DAHSL: Developing Academic Health Sciences Libraries

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a collaboration to create the 21st century academic health sciences library…

DAHSL to meet in SF at AAMC 2012

Draft of our poster is here.

Meeting is Sunday, November 4, 10:30 am – Noon, Marriott Marquis Sierra J.

Please send agenda items-will create draft agenda soon!

Filed under: New Libraries Group (NLG) Gatherings, ,

AAHSL/AAMC afforded NLG time to gather and learn


Several group members* met to learn from colleagues during this really wonderful conference in Denver!  The Saturday workshop (What’s Happening Really: Digital Research Support, and other Hot Topics) was excellent, and I  look forward to reading the handouts and PPTs once they are posted to the AAHSL website.  Other highlights for me included:

  • AAHSL Teaching and Learning Committee
  • The reception at the  University of Colorado Anschutz Medical Campus Health Science Library
  • Advancing the Digital Research Enterprise
  • Academic Medicine Question of the Year
  • AAMC Leadership Plenary
  • The Chicago Collaborative/Scholarly Communications briefing
  • The AAMC Town Hall
  • Developing an Informatics Program to Meet Market Need
  • Two Demos of INKLING
  • The AAHSL/GIR Reception and Awards Ceremony
  • GEA/GSA Small Group Discussion: The iPad Initiative: Lessons Learned from Introducing Digital Tablet-Based Learning to the MD Curriculum (at Stanford)
  • What We’ve Learned (so far) from the New and Developing Schools Consortium
  • The bi-annual gathering of this group, including an update from Pat Thibodeau, AAHSL President and Board Liaison to the new New Academic Health Sciences Task Force.  As a result of this meeting two groups are in place; this group has evolved into DAHSL (pronounced “dazzle”). The current list of DAHSL members is here. Also created was an official AAHSL Task Force to support New Academic Health Science Libraries (the NAHSLTF).  Members of this group are Pat Thibodeau, Board Liaison, Jacque Doyle, Nadine Dexter, Deborah Rand, David Boilard, and Barbara Shearer.
More info and photos to follow.  It was a fascinating and exhausting week, and Denver was lovely!
*Janice Swiatek-Kelley, Barbara Miller, Debra Rand, Dave Boilard, Nadine Dexter, Joanne Muellenbach, Nancy Bulgarelli, Nancy Calabretta, and me.  Barbara Shearer participated via phone.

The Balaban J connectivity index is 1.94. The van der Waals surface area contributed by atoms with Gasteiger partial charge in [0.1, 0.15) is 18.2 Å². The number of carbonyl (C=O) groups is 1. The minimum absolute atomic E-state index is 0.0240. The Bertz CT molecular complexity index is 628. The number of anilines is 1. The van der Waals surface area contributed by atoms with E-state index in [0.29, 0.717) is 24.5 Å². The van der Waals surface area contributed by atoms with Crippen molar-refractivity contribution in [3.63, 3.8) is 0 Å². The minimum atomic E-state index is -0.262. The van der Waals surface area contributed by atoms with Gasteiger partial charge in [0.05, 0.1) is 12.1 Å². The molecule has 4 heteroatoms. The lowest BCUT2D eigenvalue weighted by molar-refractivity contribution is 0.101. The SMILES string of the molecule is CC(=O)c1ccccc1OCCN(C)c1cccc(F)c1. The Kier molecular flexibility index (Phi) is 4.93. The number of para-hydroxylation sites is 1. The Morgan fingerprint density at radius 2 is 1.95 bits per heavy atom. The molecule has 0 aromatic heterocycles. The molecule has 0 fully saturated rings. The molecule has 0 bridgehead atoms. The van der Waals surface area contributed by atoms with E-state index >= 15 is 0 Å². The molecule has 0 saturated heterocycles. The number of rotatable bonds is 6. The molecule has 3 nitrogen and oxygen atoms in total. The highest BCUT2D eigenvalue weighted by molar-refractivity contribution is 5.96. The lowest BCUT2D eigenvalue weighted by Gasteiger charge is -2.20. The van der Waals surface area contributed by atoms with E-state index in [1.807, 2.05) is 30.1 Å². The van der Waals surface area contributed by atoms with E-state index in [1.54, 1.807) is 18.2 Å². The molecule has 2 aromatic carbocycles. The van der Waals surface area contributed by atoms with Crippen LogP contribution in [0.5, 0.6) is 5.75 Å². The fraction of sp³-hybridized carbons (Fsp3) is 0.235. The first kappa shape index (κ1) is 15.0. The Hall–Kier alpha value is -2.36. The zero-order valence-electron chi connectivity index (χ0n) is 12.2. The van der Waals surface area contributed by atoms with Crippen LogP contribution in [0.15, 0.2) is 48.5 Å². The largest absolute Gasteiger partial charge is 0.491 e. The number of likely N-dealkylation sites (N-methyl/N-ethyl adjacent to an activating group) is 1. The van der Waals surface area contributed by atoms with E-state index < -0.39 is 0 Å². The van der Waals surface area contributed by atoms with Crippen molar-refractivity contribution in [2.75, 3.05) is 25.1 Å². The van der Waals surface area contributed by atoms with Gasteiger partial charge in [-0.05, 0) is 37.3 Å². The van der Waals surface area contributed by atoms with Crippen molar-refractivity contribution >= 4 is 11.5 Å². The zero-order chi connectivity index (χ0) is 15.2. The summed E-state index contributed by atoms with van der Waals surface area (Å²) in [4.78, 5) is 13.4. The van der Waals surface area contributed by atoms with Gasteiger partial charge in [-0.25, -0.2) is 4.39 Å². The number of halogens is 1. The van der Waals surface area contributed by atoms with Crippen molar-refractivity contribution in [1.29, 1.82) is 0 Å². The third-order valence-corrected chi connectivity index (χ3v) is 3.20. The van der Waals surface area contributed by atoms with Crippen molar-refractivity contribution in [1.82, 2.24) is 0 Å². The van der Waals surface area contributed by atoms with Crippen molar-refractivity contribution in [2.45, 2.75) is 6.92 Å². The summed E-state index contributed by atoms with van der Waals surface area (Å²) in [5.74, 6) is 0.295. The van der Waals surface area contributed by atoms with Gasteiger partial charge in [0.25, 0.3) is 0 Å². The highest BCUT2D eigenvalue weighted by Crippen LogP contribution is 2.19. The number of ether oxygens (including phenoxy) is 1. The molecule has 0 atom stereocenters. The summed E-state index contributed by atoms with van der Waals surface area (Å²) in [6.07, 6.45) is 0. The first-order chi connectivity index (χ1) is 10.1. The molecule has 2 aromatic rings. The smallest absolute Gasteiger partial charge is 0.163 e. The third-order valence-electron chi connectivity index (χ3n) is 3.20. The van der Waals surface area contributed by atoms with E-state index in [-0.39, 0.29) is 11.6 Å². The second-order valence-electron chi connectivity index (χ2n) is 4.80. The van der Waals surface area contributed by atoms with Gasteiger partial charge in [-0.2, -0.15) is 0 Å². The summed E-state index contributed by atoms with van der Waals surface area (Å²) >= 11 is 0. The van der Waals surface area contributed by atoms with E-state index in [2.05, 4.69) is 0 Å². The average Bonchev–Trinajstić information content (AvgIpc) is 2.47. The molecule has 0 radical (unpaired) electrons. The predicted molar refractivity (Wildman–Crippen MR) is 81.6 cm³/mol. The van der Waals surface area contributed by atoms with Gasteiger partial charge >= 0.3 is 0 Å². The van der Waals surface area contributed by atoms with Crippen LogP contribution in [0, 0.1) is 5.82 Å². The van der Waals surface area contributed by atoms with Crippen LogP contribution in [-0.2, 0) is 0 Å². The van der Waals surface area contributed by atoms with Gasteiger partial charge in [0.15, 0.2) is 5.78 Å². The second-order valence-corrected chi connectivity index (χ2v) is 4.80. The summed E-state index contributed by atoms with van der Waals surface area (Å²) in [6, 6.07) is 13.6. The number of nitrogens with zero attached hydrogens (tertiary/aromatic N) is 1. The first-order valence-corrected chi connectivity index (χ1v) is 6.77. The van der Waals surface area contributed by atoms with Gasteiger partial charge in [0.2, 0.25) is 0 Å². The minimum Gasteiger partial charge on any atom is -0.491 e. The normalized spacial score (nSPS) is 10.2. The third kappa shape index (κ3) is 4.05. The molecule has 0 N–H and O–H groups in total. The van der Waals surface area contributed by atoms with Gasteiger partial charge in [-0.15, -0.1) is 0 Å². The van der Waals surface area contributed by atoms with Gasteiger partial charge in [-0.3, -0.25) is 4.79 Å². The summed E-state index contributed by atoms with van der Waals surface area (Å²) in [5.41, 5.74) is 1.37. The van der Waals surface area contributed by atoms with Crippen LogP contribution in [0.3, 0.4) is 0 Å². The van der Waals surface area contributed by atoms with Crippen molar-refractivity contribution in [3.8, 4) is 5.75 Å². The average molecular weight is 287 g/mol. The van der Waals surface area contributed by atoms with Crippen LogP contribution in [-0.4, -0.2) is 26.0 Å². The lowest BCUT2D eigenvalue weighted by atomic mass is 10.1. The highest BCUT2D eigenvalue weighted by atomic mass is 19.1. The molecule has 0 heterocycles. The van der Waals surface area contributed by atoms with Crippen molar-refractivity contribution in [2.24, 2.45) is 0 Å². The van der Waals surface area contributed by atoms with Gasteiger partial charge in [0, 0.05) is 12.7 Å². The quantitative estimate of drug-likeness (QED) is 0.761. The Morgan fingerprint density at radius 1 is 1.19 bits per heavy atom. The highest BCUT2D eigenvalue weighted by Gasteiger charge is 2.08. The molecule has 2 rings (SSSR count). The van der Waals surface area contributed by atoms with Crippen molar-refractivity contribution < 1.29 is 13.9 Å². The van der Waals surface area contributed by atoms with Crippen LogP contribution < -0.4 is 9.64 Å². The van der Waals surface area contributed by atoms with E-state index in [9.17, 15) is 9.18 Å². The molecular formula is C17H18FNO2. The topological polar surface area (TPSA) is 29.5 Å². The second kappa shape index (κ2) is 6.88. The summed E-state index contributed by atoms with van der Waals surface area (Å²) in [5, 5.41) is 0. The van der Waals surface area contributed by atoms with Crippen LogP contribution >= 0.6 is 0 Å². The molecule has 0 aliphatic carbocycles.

Filed under: New Libraries, New Libraries Group (NLG) Gatherings, ,

NELG on MLA 2011 Crowdvine

Join the discussion!

Filed under: New Libraries, , ,

New Health Sciences Libraries (NHSLG) at AAMC in DC – Finally, meeting notes!

Sunday, November 7, 5:30-7:30 pm

Location: Marriott, Room 8209

Complete minutes are found HERE:  NewLibGroup_Minutes_AAHSL_2010rev2.

Attendees: Read the rest of this entry »

Filed under: Administrative Issues, New Libraries Group (NLG) Gatherings,

New Medical Schools Focus On the Future-in the AAMC Reporter

By Brian Hedger, special to the Reporter

July 2010

New Medical Schools Focus On the Future

Medical schools are in full expansion mode.

Propelled by common themes of improving access to health care, producing more physicians, boosting local economies, and advancing team-based medicine, several new and proposed schools have recently received preliminary accreditation or are in some stage of development.

Following in the footsteps of new medical schools in Florida, Pennsylvania, and Texas, Oakland University William Beaumont School of Medicine and Virginia Tech Carilion School of Medicine and Research Institute recently received preliminary accreditation from the Liaison Committee on Medical Education (LCME). The former, located in Rochester, Mich., is recruiting its first class of 50 students. While the LCME has granted preliminary accreditation to Virginia Tech’s medical education program, the school, located in Roanoke, Va., is still awaiting institutional accreditation from its regional accrediting body.

In addition, Hofstra University School of Medicine in Hempstead, N.Y., recently received “preliminary accreditation” from the LCME, while eight other proposed medical schools in Florida, Michigan, California, New Jersey, and South Carolina are in the initial applicant stage. The total number of LCMEaccredited U.S. medical schools is now 133.

“It really is an exciting time,” said Cynda Johnson, M.D., M.B.A., president and founding dean of the Virginia Tech Carilion School of Medicine and Research Institute. “All of us in the new schools have worked together on this effort to produce more medical schools, and we have really bonded during the process.” Read the rest of this entry »